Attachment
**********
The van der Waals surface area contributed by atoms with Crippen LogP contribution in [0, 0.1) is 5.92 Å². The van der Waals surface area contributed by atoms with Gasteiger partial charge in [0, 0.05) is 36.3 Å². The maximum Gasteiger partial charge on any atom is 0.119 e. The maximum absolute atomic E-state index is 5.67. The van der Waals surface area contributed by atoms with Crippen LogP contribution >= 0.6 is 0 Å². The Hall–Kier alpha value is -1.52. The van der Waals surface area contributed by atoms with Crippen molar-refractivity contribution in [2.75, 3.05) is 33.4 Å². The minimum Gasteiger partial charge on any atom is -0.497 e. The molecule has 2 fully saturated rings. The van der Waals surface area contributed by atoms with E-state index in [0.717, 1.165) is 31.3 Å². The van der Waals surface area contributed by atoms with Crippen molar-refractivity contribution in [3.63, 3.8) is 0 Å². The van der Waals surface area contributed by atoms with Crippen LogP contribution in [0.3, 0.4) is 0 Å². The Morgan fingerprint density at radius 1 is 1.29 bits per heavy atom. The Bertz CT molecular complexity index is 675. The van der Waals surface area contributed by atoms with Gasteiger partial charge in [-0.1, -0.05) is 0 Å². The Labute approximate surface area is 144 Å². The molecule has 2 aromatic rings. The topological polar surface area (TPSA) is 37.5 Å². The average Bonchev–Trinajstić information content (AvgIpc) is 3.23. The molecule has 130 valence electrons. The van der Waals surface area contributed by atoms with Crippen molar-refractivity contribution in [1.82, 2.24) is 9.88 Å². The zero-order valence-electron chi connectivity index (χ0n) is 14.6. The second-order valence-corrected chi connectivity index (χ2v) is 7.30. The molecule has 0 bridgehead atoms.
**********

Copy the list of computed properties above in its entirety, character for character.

The van der Waals surface area contributed by atoms with Crippen LogP contribution in [0, 0.1) is 5.92 Å². The van der Waals surface area contributed by atoms with Gasteiger partial charge in [0, 0.05) is 36.3 Å². The maximum Gasteiger partial charge on any atom is 0.119 e. The maximum absolute atomic E-state index is 5.67. The van der Waals surface area contributed by atoms with Crippen LogP contribution >= 0.6 is 0 Å². The Hall–Kier alpha value is -1.52. The van der Waals surface area contributed by atoms with Crippen molar-refractivity contribution in [2.75, 3.05) is 33.4 Å². The minimum Gasteiger partial charge on any atom is -0.497 e. The molecule has 2 fully saturated rings. The van der Waals surface area contributed by atoms with E-state index in [0.717, 1.165) is 31.3 Å². The van der Waals surface area contributed by atoms with Crippen molar-refractivity contribution in [3.63, 3.8) is 0 Å². The van der Waals surface area contributed by atoms with Crippen LogP contribution in [0.3, 0.4) is 0 Å². The Morgan fingerprint density at radius 1 is 1.29 bits per heavy atom. The Bertz CT molecular complexity index is 675. The van der Waals surface area contributed by atoms with Gasteiger partial charge in [-0.1, -0.05) is 0 Å². The Labute approximate surface area is 144 Å². The molecule has 2 aromatic rings. The topological polar surface area (TPSA) is 37.5 Å². The average Bonchev–Trinajstić information content (AvgIpc) is 3.23. The molecule has 130 valence electrons. The van der Waals surface area contributed by atoms with Crippen molar-refractivity contribution in [1.82, 2.24) is 9.88 Å². The zero-order valence-electron chi connectivity index (χ0n) is 14.6. The second-order valence-corrected chi connectivity index (χ2v) is 7.30. The molecule has 0 bridgehead atoms.